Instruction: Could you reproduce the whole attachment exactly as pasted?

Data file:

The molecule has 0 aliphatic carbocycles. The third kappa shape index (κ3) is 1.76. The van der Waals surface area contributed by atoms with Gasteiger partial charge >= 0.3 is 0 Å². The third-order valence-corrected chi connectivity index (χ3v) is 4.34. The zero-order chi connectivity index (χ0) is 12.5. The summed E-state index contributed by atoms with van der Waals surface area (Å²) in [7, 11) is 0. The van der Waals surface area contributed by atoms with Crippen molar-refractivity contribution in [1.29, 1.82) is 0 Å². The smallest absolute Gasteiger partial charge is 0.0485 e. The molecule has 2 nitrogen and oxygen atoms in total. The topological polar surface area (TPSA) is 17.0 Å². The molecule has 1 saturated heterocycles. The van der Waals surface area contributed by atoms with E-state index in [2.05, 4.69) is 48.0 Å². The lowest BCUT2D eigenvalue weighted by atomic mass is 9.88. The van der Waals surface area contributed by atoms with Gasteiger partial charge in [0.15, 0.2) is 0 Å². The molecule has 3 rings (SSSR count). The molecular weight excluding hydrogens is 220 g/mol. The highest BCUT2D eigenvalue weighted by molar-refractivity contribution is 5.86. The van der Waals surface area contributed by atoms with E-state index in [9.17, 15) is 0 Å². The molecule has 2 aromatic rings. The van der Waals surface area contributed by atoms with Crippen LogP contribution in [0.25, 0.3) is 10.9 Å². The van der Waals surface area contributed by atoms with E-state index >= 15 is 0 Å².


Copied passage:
The molecule has 0 aliphatic carbocycles. The third kappa shape index (κ3) is 1.76. The van der Waals surface area contributed by atoms with Gasteiger partial charge >= 0.3 is 0 Å². The third-order valence-corrected chi connectivity index (χ3v) is 4.34. The zero-order chi connectivity index (χ0) is 12.5. The summed E-state index contributed by atoms with van der Waals surface area (Å²) in [7, 11) is 0. The van der Waals surface area contributed by atoms with Crippen molar-refractivity contribution in [1.29, 1.82) is 0 Å². The smallest absolute Gasteiger partial charge is 0.0485 e. The molecule has 2 nitrogen and oxygen atoms in total. The topological polar surface area (TPSA) is 17.0 Å². The molecule has 1 saturated heterocycles. The van der Waals surface area contributed by atoms with E-state index in [2.05, 4.69) is 48.0 Å². The lowest BCUT2D eigenvalue weighted by atomic mass is 9.88. The van der Waals surface area contributed by atoms with Gasteiger partial charge in [0.15, 0.2) is 0 Å². The molecule has 3 rings (SSSR count). The molecular weight excluding hydrogens is 220 g/mol. The highest BCUT2D eigenvalue weighted by molar-refractivity contribution is 5.86. The van der Waals surface area contributed by atoms with E-state index in [9.17, 15) is 0 Å². The molecule has 2 aromatic rings. The van der Waals surface area contributed by atoms with Crippen LogP contribution in [0.25, 0.3) is 10.9 Å². The van der Waals surface area contributed by atoms with E-state index >= 15 is 0 Å².